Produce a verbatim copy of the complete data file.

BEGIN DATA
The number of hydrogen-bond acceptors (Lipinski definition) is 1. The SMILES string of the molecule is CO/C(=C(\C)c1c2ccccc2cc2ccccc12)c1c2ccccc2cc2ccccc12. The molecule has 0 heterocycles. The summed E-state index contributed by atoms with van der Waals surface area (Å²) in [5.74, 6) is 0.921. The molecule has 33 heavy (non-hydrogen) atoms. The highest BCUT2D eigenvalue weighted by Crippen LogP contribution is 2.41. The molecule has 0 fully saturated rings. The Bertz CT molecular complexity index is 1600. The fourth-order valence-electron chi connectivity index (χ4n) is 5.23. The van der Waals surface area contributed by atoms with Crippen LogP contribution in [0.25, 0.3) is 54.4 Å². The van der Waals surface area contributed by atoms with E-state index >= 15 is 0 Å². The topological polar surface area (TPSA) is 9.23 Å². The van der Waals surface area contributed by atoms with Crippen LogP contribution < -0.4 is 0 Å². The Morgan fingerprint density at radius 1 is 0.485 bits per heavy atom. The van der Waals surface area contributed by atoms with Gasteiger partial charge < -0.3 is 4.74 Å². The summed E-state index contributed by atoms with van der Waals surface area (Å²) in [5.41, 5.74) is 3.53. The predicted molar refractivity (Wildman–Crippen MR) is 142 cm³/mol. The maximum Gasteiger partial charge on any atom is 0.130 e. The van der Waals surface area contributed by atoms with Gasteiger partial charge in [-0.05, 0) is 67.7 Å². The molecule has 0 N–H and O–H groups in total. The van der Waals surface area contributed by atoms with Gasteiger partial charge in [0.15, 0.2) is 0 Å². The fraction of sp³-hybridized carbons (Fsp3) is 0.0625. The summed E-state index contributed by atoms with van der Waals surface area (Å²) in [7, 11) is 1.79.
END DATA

The number of hydrogen-bond acceptors (Lipinski definition) is 1. The SMILES string of the molecule is CO/C(=C(\C)c1c2ccccc2cc2ccccc12)c1c2ccccc2cc2ccccc12. The molecule has 0 heterocycles. The summed E-state index contributed by atoms with van der Waals surface area (Å²) in [5.74, 6) is 0.921. The molecule has 33 heavy (non-hydrogen) atoms. The highest BCUT2D eigenvalue weighted by Crippen LogP contribution is 2.41. The molecule has 0 fully saturated rings. The Bertz CT molecular complexity index is 1600. The fourth-order valence-electron chi connectivity index (χ4n) is 5.23. The van der Waals surface area contributed by atoms with Crippen LogP contribution in [0.25, 0.3) is 54.4 Å². The van der Waals surface area contributed by atoms with E-state index >= 15 is 0 Å². The topological polar surface area (TPSA) is 9.23 Å². The van der Waals surface area contributed by atoms with Crippen LogP contribution < -0.4 is 0 Å². The Morgan fingerprint density at radius 1 is 0.485 bits per heavy atom. The van der Waals surface area contributed by atoms with Gasteiger partial charge < -0.3 is 4.74 Å². The summed E-state index contributed by atoms with van der Waals surface area (Å²) in [5.41, 5.74) is 3.53. The predicted molar refractivity (Wildman–Crippen MR) is 142 cm³/mol. The maximum Gasteiger partial charge on any atom is 0.130 e. The van der Waals surface area contributed by atoms with Gasteiger partial charge in [-0.05, 0) is 67.7 Å². The molecule has 0 N–H and O–H groups in total. The van der Waals surface area contributed by atoms with Gasteiger partial charge in [0.15, 0.2) is 0 Å². The fraction of sp³-hybridized carbons (Fsp3) is 0.0625. The summed E-state index contributed by atoms with van der Waals surface area (Å²) in [7, 11) is 1.79.